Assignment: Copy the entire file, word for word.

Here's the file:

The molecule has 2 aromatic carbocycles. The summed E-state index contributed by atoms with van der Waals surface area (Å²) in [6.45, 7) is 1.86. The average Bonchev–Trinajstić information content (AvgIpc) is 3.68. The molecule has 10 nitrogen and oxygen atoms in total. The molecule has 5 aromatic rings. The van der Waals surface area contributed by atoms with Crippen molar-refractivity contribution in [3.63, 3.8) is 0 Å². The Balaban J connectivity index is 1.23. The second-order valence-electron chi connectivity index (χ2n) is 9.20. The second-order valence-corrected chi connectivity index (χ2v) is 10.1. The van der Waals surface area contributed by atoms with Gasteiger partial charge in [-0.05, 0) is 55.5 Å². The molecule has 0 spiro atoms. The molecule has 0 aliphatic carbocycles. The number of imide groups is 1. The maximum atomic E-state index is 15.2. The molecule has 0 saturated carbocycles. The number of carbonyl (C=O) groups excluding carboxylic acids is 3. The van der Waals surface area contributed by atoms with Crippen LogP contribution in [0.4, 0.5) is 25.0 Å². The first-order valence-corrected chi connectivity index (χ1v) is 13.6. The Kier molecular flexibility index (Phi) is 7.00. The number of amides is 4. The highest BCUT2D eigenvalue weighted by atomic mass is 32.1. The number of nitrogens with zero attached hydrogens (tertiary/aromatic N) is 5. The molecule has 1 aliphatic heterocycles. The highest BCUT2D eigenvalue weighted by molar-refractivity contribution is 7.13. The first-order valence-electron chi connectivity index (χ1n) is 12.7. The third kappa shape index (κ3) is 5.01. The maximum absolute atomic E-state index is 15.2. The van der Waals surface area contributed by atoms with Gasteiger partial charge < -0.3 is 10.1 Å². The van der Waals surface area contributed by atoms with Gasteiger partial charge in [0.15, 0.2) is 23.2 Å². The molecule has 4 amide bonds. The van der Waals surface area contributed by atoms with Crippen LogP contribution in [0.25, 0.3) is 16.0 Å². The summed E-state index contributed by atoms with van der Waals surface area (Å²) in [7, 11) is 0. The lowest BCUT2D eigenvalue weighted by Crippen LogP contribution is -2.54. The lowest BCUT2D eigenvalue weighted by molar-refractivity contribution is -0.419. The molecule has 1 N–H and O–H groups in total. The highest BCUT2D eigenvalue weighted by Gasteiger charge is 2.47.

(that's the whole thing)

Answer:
The molecule has 2 aromatic carbocycles. The summed E-state index contributed by atoms with van der Waals surface area (Å²) in [6.45, 7) is 1.86. The average Bonchev–Trinajstić information content (AvgIpc) is 3.68. The molecule has 10 nitrogen and oxygen atoms in total. The molecule has 5 aromatic rings. The van der Waals surface area contributed by atoms with Crippen molar-refractivity contribution in [3.63, 3.8) is 0 Å². The Balaban J connectivity index is 1.23. The second-order valence-electron chi connectivity index (χ2n) is 9.20. The second-order valence-corrected chi connectivity index (χ2v) is 10.1. The van der Waals surface area contributed by atoms with Gasteiger partial charge in [-0.05, 0) is 55.5 Å². The molecule has 0 spiro atoms. The molecule has 0 aliphatic carbocycles. The number of imide groups is 1. The maximum atomic E-state index is 15.2. The molecule has 0 saturated carbocycles. The number of carbonyl (C=O) groups excluding carboxylic acids is 3. The van der Waals surface area contributed by atoms with Crippen LogP contribution in [0.4, 0.5) is 25.0 Å². The first-order valence-corrected chi connectivity index (χ1v) is 13.6. The Kier molecular flexibility index (Phi) is 7.00. The number of amides is 4. The highest BCUT2D eigenvalue weighted by atomic mass is 32.1. The number of nitrogens with zero attached hydrogens (tertiary/aromatic N) is 5. The molecule has 1 aliphatic heterocycles. The highest BCUT2D eigenvalue weighted by molar-refractivity contribution is 7.13. The first-order valence-electron chi connectivity index (χ1n) is 12.7. The third kappa shape index (κ3) is 5.01. The maximum absolute atomic E-state index is 15.2. The van der Waals surface area contributed by atoms with Gasteiger partial charge < -0.3 is 10.1 Å². The van der Waals surface area contributed by atoms with Gasteiger partial charge in [0.15, 0.2) is 23.2 Å². The molecule has 4 amide bonds. The van der Waals surface area contributed by atoms with Crippen LogP contribution in [0.25, 0.3) is 16.0 Å². The summed E-state index contributed by atoms with van der Waals surface area (Å²) in [7, 11) is 0. The lowest BCUT2D eigenvalue weighted by Crippen LogP contribution is -2.54. The lowest BCUT2D eigenvalue weighted by molar-refractivity contribution is -0.419. The molecule has 1 N–H and O–H groups in total. The highest BCUT2D eigenvalue weighted by Gasteiger charge is 2.47.